Not all bariatric surgery procedures are created equally. Most patients who seek weight loss surgery can expect to shed pounds and improve their health, but some surgeries are better than others. The sleeve gastrectomy is currently the most popular bariatric procedure among patients, including those who seek the surgery in order to treat type 2 diabetes.
Sleeve gastrectomy, also known as gastric sleeve surgery, has not always been the most popular weight loss surgery. Up until 2012, the original Roux-en-Y procedure that was developed in the 1960s was most common in the United States. A study published in the Journal of the American Medical Association found that sleeve gastrectomy took over the top spot in 2013. According to the Journal, only six percent of weight loss procedures in 2008 were sleeve gastrectomies, and the number jumped to over 67 percent of surgeries by 2013.
For Dr. Dirk, these findings make a lot of sense. Sleeve gastrectomy “is a fantastic alternative to the failed lap band surgery,” he says. According to Bariatric Surgery Source, over 50 percent of lap band procedures will fail, and the surgery is prone to complications. In some instances, the band that shrinks the stomach can grow into the stomach or erode, and can cause difficulty swallowing. Sleeve gastrectomy is not without its potential risks, but it provides a safer alternative for patients who are wary of lap band complications.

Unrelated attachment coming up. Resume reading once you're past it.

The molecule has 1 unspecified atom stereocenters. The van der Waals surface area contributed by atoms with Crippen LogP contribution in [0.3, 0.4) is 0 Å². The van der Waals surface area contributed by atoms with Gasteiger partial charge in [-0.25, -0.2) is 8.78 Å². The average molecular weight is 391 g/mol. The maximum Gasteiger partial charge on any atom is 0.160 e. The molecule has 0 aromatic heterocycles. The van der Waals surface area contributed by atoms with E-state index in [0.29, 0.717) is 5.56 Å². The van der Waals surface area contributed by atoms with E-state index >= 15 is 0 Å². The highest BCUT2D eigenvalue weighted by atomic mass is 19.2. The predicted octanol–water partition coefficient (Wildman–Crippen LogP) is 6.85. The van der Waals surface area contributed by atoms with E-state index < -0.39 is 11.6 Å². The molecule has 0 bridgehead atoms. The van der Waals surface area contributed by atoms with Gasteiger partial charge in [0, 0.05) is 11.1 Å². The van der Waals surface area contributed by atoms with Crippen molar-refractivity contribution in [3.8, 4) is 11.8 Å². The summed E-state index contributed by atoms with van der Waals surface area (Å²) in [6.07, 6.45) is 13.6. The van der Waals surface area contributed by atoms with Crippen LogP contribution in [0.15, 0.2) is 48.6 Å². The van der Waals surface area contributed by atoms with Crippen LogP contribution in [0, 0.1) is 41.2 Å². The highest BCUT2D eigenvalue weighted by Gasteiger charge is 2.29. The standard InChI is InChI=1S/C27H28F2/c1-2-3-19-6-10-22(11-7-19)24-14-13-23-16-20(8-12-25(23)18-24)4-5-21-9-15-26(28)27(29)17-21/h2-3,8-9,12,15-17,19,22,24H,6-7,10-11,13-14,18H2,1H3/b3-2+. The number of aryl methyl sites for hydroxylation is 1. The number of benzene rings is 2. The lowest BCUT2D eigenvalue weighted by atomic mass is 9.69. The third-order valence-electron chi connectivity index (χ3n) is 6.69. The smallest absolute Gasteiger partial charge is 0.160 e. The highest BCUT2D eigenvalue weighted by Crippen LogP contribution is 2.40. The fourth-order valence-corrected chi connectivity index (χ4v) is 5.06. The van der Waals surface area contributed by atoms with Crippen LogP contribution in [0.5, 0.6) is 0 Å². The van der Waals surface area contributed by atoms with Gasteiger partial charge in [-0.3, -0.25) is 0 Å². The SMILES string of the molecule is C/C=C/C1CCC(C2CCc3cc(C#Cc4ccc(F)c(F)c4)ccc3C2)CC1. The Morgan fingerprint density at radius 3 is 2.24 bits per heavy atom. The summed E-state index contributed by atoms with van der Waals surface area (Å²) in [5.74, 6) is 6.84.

When correctly used, sleeve gastrectomy is a “tool for life-long good health,” says Dr. Dirk. A single-center study conducted in 2013 found that patients who underwent this procedure lost over 57 percent of their excess weight, and that associated conditions like diabetes were treated by the surgery. Choosing to have this procedure will change your life, but it will also likely lead to long-term success not only in weight loss, but in your overall health.
Of course, Dr. Dirk couldn’t let one glaring misconception slide. According to the data presented in the study, there are no studies that show the long-term effectiveness of gastric sleeve procedures, something that Dr. Dirk strongly disagrees with. “There is plenty of excellent information about the sleeve procedure that shows that it is safe and can help patients live a long, healthy life.” Maybe we can chalk this error up to scientists being a little too cautious.
If you think that a sleeve gastrectomy might be a good fit for you, Dr. Dirk is happy to answer any questions you have about the long-term safety of the surgery. Instead of trying to understand a bunch of boring scientific journals, let Dr. Dirk and his 30+ years of experience lay out the actual benefits and risks of the procedure.